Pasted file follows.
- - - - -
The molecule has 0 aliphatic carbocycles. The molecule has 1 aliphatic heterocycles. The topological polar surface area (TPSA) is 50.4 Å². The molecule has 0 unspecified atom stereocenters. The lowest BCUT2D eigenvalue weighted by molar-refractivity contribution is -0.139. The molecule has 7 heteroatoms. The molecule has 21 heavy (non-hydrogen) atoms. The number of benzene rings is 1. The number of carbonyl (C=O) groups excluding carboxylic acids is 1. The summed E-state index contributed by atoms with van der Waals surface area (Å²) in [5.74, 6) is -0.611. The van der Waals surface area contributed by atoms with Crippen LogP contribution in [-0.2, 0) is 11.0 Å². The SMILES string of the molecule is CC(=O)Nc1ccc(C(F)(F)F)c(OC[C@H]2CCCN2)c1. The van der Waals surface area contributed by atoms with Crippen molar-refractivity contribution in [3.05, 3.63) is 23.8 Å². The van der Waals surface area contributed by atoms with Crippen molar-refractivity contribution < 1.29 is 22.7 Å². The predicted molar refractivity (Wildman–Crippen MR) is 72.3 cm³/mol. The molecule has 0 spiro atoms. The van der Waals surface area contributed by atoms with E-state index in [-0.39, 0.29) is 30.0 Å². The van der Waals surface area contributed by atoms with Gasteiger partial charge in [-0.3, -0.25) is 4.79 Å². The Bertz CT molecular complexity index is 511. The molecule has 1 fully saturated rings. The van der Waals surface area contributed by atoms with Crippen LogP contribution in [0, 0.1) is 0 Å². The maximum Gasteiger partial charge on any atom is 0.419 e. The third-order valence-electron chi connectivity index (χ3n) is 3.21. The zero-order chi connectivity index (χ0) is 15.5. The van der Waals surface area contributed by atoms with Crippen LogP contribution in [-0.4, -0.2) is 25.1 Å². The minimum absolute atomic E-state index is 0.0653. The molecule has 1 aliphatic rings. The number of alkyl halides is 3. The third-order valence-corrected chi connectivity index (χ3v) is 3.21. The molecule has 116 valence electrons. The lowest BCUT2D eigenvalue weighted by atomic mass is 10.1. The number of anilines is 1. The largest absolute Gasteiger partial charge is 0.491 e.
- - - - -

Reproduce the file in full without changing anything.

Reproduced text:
The molecule has 0 aliphatic carbocycles. The molecule has 1 aliphatic heterocycles. The topological polar surface area (TPSA) is 50.4 Å². The molecule has 0 unspecified atom stereocenters. The lowest BCUT2D eigenvalue weighted by molar-refractivity contribution is -0.139. The molecule has 7 heteroatoms. The molecule has 21 heavy (non-hydrogen) atoms. The number of benzene rings is 1. The number of carbonyl (C=O) groups excluding carboxylic acids is 1. The summed E-state index contributed by atoms with van der Waals surface area (Å²) in [5.74, 6) is -0.611. The van der Waals surface area contributed by atoms with Crippen LogP contribution in [-0.2, 0) is 11.0 Å². The SMILES string of the molecule is CC(=O)Nc1ccc(C(F)(F)F)c(OC[C@H]2CCCN2)c1. The van der Waals surface area contributed by atoms with Crippen molar-refractivity contribution in [3.05, 3.63) is 23.8 Å². The van der Waals surface area contributed by atoms with Crippen molar-refractivity contribution < 1.29 is 22.7 Å². The predicted molar refractivity (Wildman–Crippen MR) is 72.3 cm³/mol. The molecule has 0 spiro atoms. The van der Waals surface area contributed by atoms with E-state index in [-0.39, 0.29) is 30.0 Å². The van der Waals surface area contributed by atoms with Gasteiger partial charge in [-0.3, -0.25) is 4.79 Å². The Bertz CT molecular complexity index is 511. The molecule has 1 fully saturated rings. The van der Waals surface area contributed by atoms with Crippen LogP contribution in [0, 0.1) is 0 Å². The maximum Gasteiger partial charge on any atom is 0.419 e. The third-order valence-electron chi connectivity index (χ3n) is 3.21. The zero-order chi connectivity index (χ0) is 15.5. The van der Waals surface area contributed by atoms with Crippen LogP contribution in [-0.4, -0.2) is 25.1 Å². The minimum absolute atomic E-state index is 0.0653. The molecule has 1 aliphatic rings. The number of alkyl halides is 3. The third-order valence-corrected chi connectivity index (χ3v) is 3.21. The molecule has 116 valence electrons. The lowest BCUT2D eigenvalue weighted by atomic mass is 10.1. The number of anilines is 1. The largest absolute Gasteiger partial charge is 0.491 e.